The Journal of the Norwegian Medical Association has a new print design. But do we really need print journals any longer?
Photo: Einar Nilsen
Never before have so many scientific articles been published — around 2.5 million annually (1). In 2015, the Web of Science search database exceeded one billion indexed articles (2). Nor have so many academic journals ever existed before (1). The great majority of them are available online, and around 2.5 billion articles are downloaded from these each year (1).
Amidst this abundance of knowledge, available only a few clicks away, it is easy to believe that the print journal has had its day. Nonetheless, the Journal of the Norwegian Medical Association’s print edition is now being launched in a brand-new design, just as our web pages were renewed not long ago (3). Not only is it new in its appearance — the paper used is different and the composition of articles has changed. Why have we done this, and do print journals still have a place in today’s media reality?
We believe that the answer is yes. Print journals still play an important role, but they must change in pace with the increase in the number of articles and publication channels, in order to meet new needs. A paper edition has different strengths from what is available digitally.
With so much information available, the challenge is to search, classify and find what you need. It is difficult to assess the quality of published material and easy to become overwhelmed. What if it is not the quantity of information that is the problem, but the strategies we use to classify and select? The American author Clay Sherky (4) describes it well. Among other things, he says: “It is not information overload, it is filter failure” (5). In the same way that a spam filter protects against your inbox being flooded with emails, we need to sort the information we need from all that we do not need. This applies equally to medical knowledge.
Academic journals have always filtered knowledge, and the eye of the needle is narrow in the most highly ranked journals. The articles undergo editorial assessment and external peer review, and only those that fulfil the criteria for quality and relevance are allowed through. Most disciplines have specialist journals that present a manageable volume of quality-assured information on narrow topics. When you trust the sender, following a few journals of this type provides you with much valuable and useful information, but in pace with the increasing volume of both articles and journals, the need for improved filters for you as a reader also increases.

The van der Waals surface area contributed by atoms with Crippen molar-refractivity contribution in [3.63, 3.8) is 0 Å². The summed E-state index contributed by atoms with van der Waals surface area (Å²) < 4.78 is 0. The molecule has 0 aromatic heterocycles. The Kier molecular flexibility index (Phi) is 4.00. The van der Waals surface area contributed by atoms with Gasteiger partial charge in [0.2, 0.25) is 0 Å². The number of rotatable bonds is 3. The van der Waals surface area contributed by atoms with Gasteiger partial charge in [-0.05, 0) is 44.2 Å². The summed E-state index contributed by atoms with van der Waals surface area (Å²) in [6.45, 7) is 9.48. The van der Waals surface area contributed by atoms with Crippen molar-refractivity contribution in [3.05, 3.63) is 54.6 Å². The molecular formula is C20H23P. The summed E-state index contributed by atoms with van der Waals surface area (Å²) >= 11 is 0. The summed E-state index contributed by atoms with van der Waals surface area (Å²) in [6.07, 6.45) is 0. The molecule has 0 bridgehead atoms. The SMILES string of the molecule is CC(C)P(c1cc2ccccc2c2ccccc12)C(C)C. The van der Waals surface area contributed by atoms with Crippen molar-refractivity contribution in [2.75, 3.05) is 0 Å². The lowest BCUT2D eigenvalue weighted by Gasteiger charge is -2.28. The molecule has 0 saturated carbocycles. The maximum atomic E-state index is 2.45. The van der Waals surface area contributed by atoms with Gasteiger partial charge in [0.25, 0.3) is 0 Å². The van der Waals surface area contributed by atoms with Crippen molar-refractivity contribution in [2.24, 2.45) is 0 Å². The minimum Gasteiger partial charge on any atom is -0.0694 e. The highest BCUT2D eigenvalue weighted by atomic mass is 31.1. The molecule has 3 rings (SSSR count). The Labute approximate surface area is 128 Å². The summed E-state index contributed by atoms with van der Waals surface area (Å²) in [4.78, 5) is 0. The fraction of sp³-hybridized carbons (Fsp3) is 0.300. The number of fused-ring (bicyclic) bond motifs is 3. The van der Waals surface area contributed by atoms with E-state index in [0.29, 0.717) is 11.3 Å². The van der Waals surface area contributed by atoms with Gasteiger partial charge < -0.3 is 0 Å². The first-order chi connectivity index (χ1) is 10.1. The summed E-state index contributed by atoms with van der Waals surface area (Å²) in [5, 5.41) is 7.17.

A general medical journal, such as the one you are now reading, has a wider target group. Although the Journal of the Norwegian Medical Association is essentially produced by and for Norwegian doctors, it should also reach readers with different fields of interest and specialties, and — if an article is translated — an even wider audience. It is therefore not enough to make the eye of the needle even narrower. In addition to filtering and quality-assurance, general medical journals should introduce you to topics that are on the fringes of your own discipline — knowledge that perhaps you will not search for yourself, but which catches your eye when you leaf through a paper edition. It is relevant to be aware of developments in tangential disciplines even though you work with something different on a daily basis. No doctor works in a professional vacuum: an orthopaedic surgeon should know the main trends in modern blood pressure measurement, an epidemiologist may benefit from knowing where the clinical shoe pinches, and a general practitioner should have a general grasp of new surgical techniques. This is one of the reasons why we have a long and shared basic training in medicine. And it is one of the reasons why the Journal of the Norwegian Medical Association should be more than a filter – it should be a curator. As a curator we shall classify and present, by compiling content that is relevant for your discipline as well as introducing you to new insight that you did not know you needed.
This is such an important aspect of our assignment that it is enshrined in the bye-laws of the Norwegian Medical Association as the first of the Journal’s five purposes, namely ‘to be an organ for medical education stimulating continued learning for clinicians’ (6).
The role of the Journal of the Norwegian Medical Association as curator is reflected in the print edition. One of the actions we are taking with our new design is to classify and present the content in four sections — Debate, Research, Features and News from The Norwegian Medical Association.
The print edition also gives us the opportunity to compile articles that elucidate the same topic. In this issue, for example, you will find an original article on contacts with out-of-hours services because of poisonings (7) together with an editorial commenting on the results of the original article and placing them in a broader context (8). And on the cover page the illustrator Isabel Albertos interprets the topic from a different point of view (9). By compiling the content and collecting it in this manner, the print issue of the Journal of the Norwegian Medical Association serves as a curator that can help the reader to see connections and reflect on a particular topic.
It is our belief that the print edition is still important and useful for you as a reader, clinician, researcher and — above all — as a doctor. We hope that the renewal of the print edition will assist you in all these roles.
Let us know what you think — we want both praise and criticism. And we hope too that you will leaf through it and discover something that you didn’t know you were wondering about.